HC Deb 10 February 1891 vol 350 cc304-5
MR. JACOB BRIGHT (Manchester, S.W)

I beg to ask the Secretary of State for the Home Department if he has seen the following paragraph in the Barnsley Chronicle of Saturday, 31st January:— Why not the man as well?—Ann Meadows, widow, Barnsley, was charged with having accosted people for an improper purpose in Pontefract Road, Friday night last. P.C. Harris proved the case. Defendant had only come out of Wakefield Gaol on that day (Friday). In the course of the proceedings, Mr. Carrington (the magistrates' clerk) made a private communication to the Bench. A sotto voce conversation ensued, in which Superintendent Kane also joined. Defendant was sent back to prison as a rogue and vagabond, for three months. If it is in accordance with the approved practice in our Courts of Justice that words should be used to influence those who are sitting in judgment which cannot be heard by the accused person; and will he consider whether a more lenient sentence would not be a more just sentence in this case?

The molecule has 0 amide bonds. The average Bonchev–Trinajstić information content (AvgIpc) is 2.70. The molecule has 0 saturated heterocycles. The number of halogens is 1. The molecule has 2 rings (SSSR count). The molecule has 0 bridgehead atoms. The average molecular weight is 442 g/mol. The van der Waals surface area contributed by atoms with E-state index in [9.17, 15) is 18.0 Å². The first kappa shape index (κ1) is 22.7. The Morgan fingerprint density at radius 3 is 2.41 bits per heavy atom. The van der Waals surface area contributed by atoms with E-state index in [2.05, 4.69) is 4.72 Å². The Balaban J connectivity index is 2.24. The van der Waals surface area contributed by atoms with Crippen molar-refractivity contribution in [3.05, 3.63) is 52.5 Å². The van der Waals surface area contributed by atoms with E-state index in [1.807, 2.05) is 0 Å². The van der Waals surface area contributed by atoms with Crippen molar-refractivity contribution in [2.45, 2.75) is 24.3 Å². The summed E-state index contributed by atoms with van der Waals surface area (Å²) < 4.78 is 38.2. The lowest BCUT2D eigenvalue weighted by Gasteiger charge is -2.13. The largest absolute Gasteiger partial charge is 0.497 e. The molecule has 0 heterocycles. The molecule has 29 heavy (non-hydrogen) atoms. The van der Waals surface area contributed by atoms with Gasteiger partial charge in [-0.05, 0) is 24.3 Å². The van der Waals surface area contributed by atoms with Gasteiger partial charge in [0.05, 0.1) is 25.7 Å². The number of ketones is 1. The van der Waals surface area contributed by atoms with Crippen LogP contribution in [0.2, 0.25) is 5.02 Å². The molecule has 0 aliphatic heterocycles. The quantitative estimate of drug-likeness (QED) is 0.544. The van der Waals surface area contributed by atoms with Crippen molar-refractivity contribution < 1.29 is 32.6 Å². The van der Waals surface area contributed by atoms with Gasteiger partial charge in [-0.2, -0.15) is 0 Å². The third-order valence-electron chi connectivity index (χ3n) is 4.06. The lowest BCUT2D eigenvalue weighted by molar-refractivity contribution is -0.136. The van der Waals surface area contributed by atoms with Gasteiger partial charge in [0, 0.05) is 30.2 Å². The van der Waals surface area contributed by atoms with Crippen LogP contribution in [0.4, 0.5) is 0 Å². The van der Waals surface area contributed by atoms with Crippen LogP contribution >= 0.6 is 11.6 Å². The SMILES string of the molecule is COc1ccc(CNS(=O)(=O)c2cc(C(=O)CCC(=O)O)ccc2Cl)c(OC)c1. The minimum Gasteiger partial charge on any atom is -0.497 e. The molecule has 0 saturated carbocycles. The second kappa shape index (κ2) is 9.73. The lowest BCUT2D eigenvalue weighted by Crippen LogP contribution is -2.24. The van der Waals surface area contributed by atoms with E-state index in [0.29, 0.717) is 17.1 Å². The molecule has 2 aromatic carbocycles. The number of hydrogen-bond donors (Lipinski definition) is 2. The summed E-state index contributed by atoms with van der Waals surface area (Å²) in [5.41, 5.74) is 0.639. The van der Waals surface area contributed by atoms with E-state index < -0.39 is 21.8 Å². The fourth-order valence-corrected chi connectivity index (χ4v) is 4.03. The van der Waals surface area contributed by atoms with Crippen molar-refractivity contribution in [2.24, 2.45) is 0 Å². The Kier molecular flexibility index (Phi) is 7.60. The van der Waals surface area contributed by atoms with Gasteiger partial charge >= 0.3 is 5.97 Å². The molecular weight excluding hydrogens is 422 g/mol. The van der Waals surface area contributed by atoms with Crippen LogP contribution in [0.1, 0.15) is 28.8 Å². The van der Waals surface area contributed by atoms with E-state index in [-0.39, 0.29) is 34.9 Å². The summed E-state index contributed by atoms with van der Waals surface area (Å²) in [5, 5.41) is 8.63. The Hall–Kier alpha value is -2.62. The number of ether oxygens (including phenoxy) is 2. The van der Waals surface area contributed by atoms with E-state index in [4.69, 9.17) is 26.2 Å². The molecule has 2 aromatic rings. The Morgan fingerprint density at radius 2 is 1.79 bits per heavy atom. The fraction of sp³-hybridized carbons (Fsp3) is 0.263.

I am informed by the Clerk to the Justices that the only communication made by him during the case was in reply to a question asked by one of the Justices, having reference to the man who was in the company of the defendant, and that nothing said by him, or by the Superintendent, had the slightest bearing on the case against the prisoner. Nothing, therefore, seems to have occurred contrary to the rules which should govern the practice of the Court. The woman was a bad character, having been convicted no less than six times for similar offences since July, 1889, and it was in respect of these convictions, coupled with proof of gross public indecency, that the Justices passed the sentence, with which I am not able to advise any interference.